Reconnaissance and protection in the field

Since it was founded almost 60 years ago, the institute has focused on all aspects of high frequency physics and radar techniques and established itself as a reliable partner for public sector clients and industrial customers.


Radar has always been a vital sensor in the defense sector. In practically all weather conditions, it delivers a variety of information and paves the way for the reconnaissance of unknown territories or the detection and location of unknown targets – on water, on land or in the air. With its extensive know-how, Fraunhofer FHR covers the entire spectrum of high frequency and radar techniques. It has decades of experience in the area of hardware development, extending from antenna design to prototype construction, and profound theoretical knowledge of algorithms, signal processing and radar operation control.

In addition to the surveillance and reconnaissance techniques, the scientists also investigate innovative concepts for camouflaging the radar systems as well as for jamming or deceiving enemy systems. Fraunhofer FHR evaluates new camouflage materials and methods in the course of regular measurement campaigns that are carried out for partners of the institute. Here, the scientists attach great importance to ensuring that the camouflage scenarios are as realistic as possible, for optimal camouflage is always adapted in line with the geographical and climatic conditions in the operational area. In this way, the German Armed Forces and industry benefit from an objective and independent examination of their material. In addition, the institute provides assistance in the development of modern processes for the jamming of external radar on all platforms.

In the imaging area, Fraunhofer FHR produces internationally acclaimed results. It carries out pioneering work in the area of Moving Target Indication (MTI) and is also an international leader in this field. The scientists at Fraunhofer FHR focus intensively on the detection, tracking and classification of ground (GMTI), maritime (MMTI) and airborne targets. In particular, the detection of compact aircraft is an emerging theme. Here, the scientists are examining a number of approaches to remedy the capability shortfalls of the customers as quickly as possible.

The future: smart, modular, multi-modal

Smaller, lighter, more flexible – the demand for large-scale specialized systems will decrease in future. The focus will turn to the system's ability to adapt to various application scenarios. A growing number of customers now require modular systems, also from an investigational perspective. In this context, »software defined radar« is a promising approach. Intelligent software gives radar a greater degree of freedom and a wide spectrum of applications. The utilization of machine learning techniques and other methods from the area of computer science opens the way for cognitive radar. The research activities aim, for example, to develop a radar system which automatically adapts the waveform and other parameters to the environment in the best possible manner. This reduces personnel requirements and assists operators during situation assessment.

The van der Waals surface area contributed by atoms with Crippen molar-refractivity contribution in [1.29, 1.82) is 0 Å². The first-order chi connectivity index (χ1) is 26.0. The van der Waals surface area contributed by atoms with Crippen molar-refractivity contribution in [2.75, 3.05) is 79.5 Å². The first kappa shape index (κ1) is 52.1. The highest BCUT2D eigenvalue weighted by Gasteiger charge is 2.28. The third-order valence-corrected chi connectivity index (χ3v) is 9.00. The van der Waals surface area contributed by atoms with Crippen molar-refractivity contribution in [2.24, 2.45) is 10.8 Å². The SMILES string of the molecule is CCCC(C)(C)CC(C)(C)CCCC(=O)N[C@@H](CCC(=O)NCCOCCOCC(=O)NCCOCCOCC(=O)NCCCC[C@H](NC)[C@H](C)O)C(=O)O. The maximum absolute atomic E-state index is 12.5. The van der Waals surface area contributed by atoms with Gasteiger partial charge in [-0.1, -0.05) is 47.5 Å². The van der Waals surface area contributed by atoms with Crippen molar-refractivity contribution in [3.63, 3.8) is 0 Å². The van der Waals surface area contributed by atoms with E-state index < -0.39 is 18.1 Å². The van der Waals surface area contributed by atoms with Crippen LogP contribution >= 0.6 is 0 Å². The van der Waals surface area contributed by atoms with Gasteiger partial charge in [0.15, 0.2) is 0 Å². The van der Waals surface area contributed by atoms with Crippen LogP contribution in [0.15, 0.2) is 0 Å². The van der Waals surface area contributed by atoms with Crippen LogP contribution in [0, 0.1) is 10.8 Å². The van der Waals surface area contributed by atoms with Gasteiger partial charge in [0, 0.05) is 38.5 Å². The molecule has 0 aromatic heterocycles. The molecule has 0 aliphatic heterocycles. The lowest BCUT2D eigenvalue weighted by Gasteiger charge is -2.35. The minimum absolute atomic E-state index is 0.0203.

Fraunhofer FHR combines these skills with miniaturized systems, a further research field. Thanks to the development of its own chips on a silicon-germanium (SiGe) basis, complete systems, known as radar-on-chip, can be constructed on a surface of just a few square centimeters. This miniaturization not only reduces the volumes required for assembly but also lowers the costs and power requirements of the system. In addition, these innovative systems also respond to new demands: surveillance and reconnaissance personnel have a growing demand for indoor applications, particularly in urban environments. The agility and size of the carrier platforms used are of particular importance. Thanks to SiGe technology, high-performance millimeter wave radar systems are now available for use in small and medium-sized UAVs.

The implementation of cognitive systems on autonomous platforms will, in future, allow users to work with swarms of sensors which are easily deployable and simple to use. When radar systems are implemented as distributed systems within a network, the multistatic constellation leads to a significant performance enhancement: detection sensitivity increases, higher resolution measurement precision is achieved and environmental shading is reduced. Fraunhofer FHR has already proved this in a bistatic experiment. The institute is responding to the growing demand for multisensor concepts by engaging in internal research projects as well as through cooperations with specialized partners.

The radar experts

Fraunhofer FHR needs broad and in-depth expertise to meet its mandate of providing the Federal Ministry of Defense with comprehensive counseling and judgment capabilities. Hence, the scientists need precise knowledge of the technologies and processes that are currently available and they must also be familiar with their functionality down to the very last detail. The expertise of Wachtberg is intensively used and highly valued, inter alia, for the professional support provided during the development of the reconnaissance sensor SARah, the successor system for SAR-Lupe.

Fraunhofer FHR also brings its expertise to bear in various NATO task groups and other bodies. This leads to the creation of synergy effects that promote knowledge creation in national and international cooperations. In joint projects with industrial partners, the institute continuously integrates its research results into practical applications and products.